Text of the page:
Join an Alumni Association
Whether you attended American River College, Cosumnes River College, Folsom Lake College, or Sacramento City College for one class, graduated with multiple degrees, or transferred to a university, you are a Los Rios alum and we want to recognize and remember you. Today's students are inspired by you and your fellow alumni. They appreciate your stories and memories, and value those alumni who give back to one of our colleges through volunteerism or through the Alumni Fund to help make their education possible. You can maintain your relationship with Los Rios after you leave by joining an Alumni Association at no cost.
Alumni Association members receive the following benefits:
- Alumni Association e-newsletter
- Library borrowing privileges (does not include use of library computers and online databases)
- Free admission to home athletic events
- Discount on clothing and gifts at the college store
- Alumni Association license plate frame or decal sticker (item varies depending on availability)
Alumni Association benefits will resume when we are back on campus.
For students entering college for the first time, usually the main goal is to discover purpose and go on to find success. Retired American River College counselor James Mar, also known as “Mr. American River,” believes his work as a counselor, and helping students gain clarity and direction, was fulfilling his destiny and true passion.
“Students mainly need to hear to follow their heart and to follow their curiosity. Those two will give you happiness in the future,” he said reflecting on how one encounter with a counselor at Sacramento City College changed his entire perspective on higher education.
Straight out of El Camino High School, Mar was accepted to the University of California, Berkeley to study engineering, but declined the offer and instead enrolled in Sacramento City College.
As an engineering major, Mar said he felt like he was a bit misguided and was struggling with some of his required courses. He said he worried that if he continued into the profession things would collapse. This led him to meet with a Sacramento City College counselor to explore his options.
Mar said that even today, he remembers how impactful meeting with a helpful and kind-hearted counselor was for him.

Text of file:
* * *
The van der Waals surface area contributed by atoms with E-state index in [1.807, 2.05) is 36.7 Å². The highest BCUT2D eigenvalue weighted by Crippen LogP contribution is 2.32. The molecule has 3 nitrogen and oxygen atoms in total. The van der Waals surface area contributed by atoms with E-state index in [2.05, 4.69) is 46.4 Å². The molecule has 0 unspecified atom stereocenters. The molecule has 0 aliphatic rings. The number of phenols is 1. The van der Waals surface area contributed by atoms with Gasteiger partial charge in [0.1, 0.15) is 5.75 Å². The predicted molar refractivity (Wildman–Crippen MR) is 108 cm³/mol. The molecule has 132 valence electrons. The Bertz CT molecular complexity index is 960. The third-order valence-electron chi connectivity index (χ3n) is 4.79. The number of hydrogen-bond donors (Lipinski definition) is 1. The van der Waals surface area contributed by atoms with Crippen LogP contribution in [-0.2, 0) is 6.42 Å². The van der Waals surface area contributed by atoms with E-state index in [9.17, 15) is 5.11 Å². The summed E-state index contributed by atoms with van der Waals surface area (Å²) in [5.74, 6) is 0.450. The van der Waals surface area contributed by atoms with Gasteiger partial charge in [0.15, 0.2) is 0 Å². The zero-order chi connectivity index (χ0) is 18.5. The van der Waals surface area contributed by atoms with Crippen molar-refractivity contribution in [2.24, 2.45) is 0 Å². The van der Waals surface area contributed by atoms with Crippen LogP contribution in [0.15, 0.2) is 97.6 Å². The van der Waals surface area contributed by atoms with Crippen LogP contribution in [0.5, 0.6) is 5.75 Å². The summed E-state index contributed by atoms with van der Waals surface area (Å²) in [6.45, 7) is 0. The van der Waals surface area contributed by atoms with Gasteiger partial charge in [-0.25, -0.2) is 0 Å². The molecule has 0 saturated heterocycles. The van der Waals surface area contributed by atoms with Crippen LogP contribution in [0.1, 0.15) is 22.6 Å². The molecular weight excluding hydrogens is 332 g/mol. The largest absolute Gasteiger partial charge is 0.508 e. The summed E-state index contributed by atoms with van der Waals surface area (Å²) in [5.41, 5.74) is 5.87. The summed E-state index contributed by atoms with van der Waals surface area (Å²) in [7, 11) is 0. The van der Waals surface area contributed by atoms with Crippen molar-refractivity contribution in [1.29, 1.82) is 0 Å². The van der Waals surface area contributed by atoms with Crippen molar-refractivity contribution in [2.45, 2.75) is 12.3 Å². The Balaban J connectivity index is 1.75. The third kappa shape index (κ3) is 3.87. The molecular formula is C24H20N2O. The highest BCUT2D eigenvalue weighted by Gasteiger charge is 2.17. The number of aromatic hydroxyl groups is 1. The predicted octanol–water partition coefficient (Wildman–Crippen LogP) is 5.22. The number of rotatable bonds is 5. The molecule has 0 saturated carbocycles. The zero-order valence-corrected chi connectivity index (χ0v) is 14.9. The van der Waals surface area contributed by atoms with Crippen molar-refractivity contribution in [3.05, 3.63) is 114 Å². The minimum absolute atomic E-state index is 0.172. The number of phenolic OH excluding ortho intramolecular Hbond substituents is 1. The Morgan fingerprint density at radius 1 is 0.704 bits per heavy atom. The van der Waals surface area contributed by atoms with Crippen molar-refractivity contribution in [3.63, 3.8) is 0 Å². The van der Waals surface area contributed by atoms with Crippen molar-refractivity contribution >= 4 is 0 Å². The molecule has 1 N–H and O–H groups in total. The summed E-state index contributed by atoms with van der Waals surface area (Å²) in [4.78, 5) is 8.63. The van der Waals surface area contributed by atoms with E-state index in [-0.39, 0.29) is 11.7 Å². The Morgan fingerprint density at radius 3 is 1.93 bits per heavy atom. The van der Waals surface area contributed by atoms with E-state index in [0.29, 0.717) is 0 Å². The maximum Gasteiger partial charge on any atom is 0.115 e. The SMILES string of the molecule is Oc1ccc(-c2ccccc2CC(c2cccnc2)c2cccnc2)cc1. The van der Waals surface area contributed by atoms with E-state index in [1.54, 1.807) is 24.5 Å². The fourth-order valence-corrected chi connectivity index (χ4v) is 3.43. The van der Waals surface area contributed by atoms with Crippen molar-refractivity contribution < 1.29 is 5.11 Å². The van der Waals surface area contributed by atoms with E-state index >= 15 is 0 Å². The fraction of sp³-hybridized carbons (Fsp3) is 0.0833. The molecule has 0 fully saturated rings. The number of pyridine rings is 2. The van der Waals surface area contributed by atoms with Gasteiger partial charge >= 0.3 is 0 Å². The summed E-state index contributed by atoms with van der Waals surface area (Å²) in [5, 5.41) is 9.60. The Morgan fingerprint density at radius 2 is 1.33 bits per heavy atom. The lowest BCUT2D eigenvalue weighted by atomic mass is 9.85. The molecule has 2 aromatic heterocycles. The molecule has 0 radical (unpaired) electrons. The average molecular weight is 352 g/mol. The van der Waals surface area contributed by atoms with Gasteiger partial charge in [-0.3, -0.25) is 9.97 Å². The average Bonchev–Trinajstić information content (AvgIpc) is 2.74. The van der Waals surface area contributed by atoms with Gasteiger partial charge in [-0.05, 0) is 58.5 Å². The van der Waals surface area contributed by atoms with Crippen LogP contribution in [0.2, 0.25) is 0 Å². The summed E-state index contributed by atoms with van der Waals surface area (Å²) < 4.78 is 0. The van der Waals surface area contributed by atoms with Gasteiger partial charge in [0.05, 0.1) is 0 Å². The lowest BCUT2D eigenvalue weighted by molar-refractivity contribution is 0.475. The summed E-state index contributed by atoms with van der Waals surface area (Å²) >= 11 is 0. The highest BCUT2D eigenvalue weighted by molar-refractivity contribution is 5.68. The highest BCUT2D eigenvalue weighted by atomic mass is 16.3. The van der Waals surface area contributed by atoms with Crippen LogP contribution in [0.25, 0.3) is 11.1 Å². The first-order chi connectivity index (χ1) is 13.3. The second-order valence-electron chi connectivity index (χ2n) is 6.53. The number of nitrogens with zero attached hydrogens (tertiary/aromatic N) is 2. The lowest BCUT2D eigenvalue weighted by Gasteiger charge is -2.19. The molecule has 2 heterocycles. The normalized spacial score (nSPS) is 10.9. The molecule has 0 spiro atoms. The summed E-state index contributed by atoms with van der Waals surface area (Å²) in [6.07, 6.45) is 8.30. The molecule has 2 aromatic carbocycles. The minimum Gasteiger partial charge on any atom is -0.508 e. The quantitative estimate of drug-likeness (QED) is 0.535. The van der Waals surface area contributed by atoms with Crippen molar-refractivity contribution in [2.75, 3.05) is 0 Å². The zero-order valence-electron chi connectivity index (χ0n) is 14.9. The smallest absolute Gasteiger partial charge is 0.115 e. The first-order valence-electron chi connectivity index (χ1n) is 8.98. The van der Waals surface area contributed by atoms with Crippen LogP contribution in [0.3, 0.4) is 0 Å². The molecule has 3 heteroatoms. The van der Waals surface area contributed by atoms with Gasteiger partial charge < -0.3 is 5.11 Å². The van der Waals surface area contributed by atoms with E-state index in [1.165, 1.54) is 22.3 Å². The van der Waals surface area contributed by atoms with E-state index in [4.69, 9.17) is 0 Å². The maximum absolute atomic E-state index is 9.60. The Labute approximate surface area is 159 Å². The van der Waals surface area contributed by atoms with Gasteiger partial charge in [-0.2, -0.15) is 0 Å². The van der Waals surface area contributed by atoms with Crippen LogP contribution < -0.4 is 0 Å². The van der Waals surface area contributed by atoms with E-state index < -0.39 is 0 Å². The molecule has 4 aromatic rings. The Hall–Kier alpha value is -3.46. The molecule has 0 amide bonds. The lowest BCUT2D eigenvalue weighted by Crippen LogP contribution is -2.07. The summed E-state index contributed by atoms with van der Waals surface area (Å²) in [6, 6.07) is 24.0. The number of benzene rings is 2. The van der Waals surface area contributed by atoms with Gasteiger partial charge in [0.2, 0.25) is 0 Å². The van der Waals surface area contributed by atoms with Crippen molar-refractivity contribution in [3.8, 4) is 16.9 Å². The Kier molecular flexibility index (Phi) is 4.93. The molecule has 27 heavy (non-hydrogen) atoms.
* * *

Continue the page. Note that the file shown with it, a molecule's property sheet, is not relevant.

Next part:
“She asked me the question, ‘What do you love to do?’ and this really paused me because in Chinese philosophy I don’t think that way,” Mar said. “You think of other people and fulfilling what their desires are. To think of what I wanted was very foreign to me.”
Mar was raised by what he calls “Old Chinese” parents with a culture very familiar with fulfilling the parent’s desires academically and professionally, which caused an immense amount of stress and pressure when it came to decision making. Ultimately Mar felt that his parents played an important role in creating a drive for success that stuck with him as he pursued his career, but the counselor he met with played an important role in choosing to put his dreams first.
After that meeting, Mar changed his major to psychology and went on to graduate from Sacramento City College. He furthered is education by obtaining a Bachelor’s degree in psychology from San Francisco State University in 1970 and a Master’s degree in Counseling (School; and Marriage, Family & Child emphasis) in 1974 from Sacramento State University. After receiving his Master’s degree, he took a part-time counseling position at Encina High School which led to a full-time crisis counseling position at McClatchy High School where he worked with Asian gangs.
“I wanted to help people in some capacity, whether that was in social work, high school counseling, a community-based organization; I was involved with student advocacy work while in college and strongly felt I needed to change society,” Mar said.
His passion for helping misguided students eventually led him to a part time counseling position with ARC in 1975 and various other roles including Dean of Student Development for a decade.
“The memorable moments for me were when I got to watch each student fulfill their dreams and find what truly makes them happy,” he said.
Even though Mar officially retired in 2014, he has still volunteered part time, continuing to benefit student success and academic fulfillment as a counselor.
Mar went on to become an ARC donor and developed three different student scholarships, the Jane Mar Leadership Role Scholarship, the Albert Mar Veterans Scholarship and the Judy Mays/James Mar Psychology Scholarship as his lasting legacy and contribution.
“I’ve helped many women and people of color go through the process of unfolding their cultural and religious impact and help put clarity in their own thoughts and hearts,” Mar said. “That is the main skill of a counselor to me. It’s not just giving advice, but helping them see what’s truly in their heart.”
Mar has advised and consoled students of all statuses, backgrounds and life-stages; students pressured to enter certain career fields where they would not be fulfilling their real passion. His goal as a counselor is to remind students that following their own dreams over a family member’s expectation for them is an important part of finding true happiness.
He has also donated towards plaques under two of his top female student’s names; one a Russian-Ukrainian student whose dream was to go to Berkeley and to an international Moroccan student whose dream was to go to Stanford.
“All of it taught me to teach from experience. I’ve had a very rich life and am very blessed. I loved what I was doing every minute at American River,” Mar added. “As I get older, I feel very fortunate in my life, and wouldn’t change a bit.”